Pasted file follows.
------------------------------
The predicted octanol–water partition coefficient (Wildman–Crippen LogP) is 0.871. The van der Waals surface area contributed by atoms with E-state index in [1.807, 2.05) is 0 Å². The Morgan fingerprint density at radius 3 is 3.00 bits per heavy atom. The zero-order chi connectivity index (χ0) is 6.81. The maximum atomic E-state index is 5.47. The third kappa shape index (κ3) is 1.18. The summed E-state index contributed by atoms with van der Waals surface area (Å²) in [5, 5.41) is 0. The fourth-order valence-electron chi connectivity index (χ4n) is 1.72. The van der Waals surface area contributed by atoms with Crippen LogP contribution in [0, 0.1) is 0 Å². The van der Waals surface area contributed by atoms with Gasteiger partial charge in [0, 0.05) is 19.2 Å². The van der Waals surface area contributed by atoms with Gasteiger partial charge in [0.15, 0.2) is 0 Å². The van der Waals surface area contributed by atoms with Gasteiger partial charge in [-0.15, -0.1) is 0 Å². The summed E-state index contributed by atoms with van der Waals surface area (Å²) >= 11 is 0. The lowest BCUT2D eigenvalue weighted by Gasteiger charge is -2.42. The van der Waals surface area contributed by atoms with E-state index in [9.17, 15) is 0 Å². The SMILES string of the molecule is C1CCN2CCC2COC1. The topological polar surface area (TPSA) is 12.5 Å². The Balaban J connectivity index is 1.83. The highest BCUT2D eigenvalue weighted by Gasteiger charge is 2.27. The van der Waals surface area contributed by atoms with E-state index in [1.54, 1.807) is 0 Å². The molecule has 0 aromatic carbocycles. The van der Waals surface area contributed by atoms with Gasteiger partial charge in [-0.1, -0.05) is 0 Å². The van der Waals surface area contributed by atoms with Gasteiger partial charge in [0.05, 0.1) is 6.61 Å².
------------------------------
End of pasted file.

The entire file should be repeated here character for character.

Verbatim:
The predicted octanol–water partition coefficient (Wildman–Crippen LogP) is 0.871. The van der Waals surface area contributed by atoms with E-state index in [1.807, 2.05) is 0 Å². The Morgan fingerprint density at radius 3 is 3.00 bits per heavy atom. The zero-order chi connectivity index (χ0) is 6.81. The maximum atomic E-state index is 5.47. The third kappa shape index (κ3) is 1.18. The summed E-state index contributed by atoms with van der Waals surface area (Å²) in [5, 5.41) is 0. The fourth-order valence-electron chi connectivity index (χ4n) is 1.72. The van der Waals surface area contributed by atoms with Crippen LogP contribution in [0, 0.1) is 0 Å². The van der Waals surface area contributed by atoms with Gasteiger partial charge in [0, 0.05) is 19.2 Å². The van der Waals surface area contributed by atoms with Gasteiger partial charge in [0.15, 0.2) is 0 Å². The van der Waals surface area contributed by atoms with Gasteiger partial charge in [-0.15, -0.1) is 0 Å². The summed E-state index contributed by atoms with van der Waals surface area (Å²) >= 11 is 0. The lowest BCUT2D eigenvalue weighted by Gasteiger charge is -2.42. The van der Waals surface area contributed by atoms with E-state index in [9.17, 15) is 0 Å². The SMILES string of the molecule is C1CCN2CCC2COC1. The topological polar surface area (TPSA) is 12.5 Å². The Balaban J connectivity index is 1.83. The highest BCUT2D eigenvalue weighted by Gasteiger charge is 2.27. The van der Waals surface area contributed by atoms with E-state index in [1.54, 1.807) is 0 Å². The molecule has 0 aromatic carbocycles. The van der Waals surface area contributed by atoms with Gasteiger partial charge in [-0.1, -0.05) is 0 Å². The van der Waals surface area contributed by atoms with Gasteiger partial charge in [0.05, 0.1) is 6.61 Å².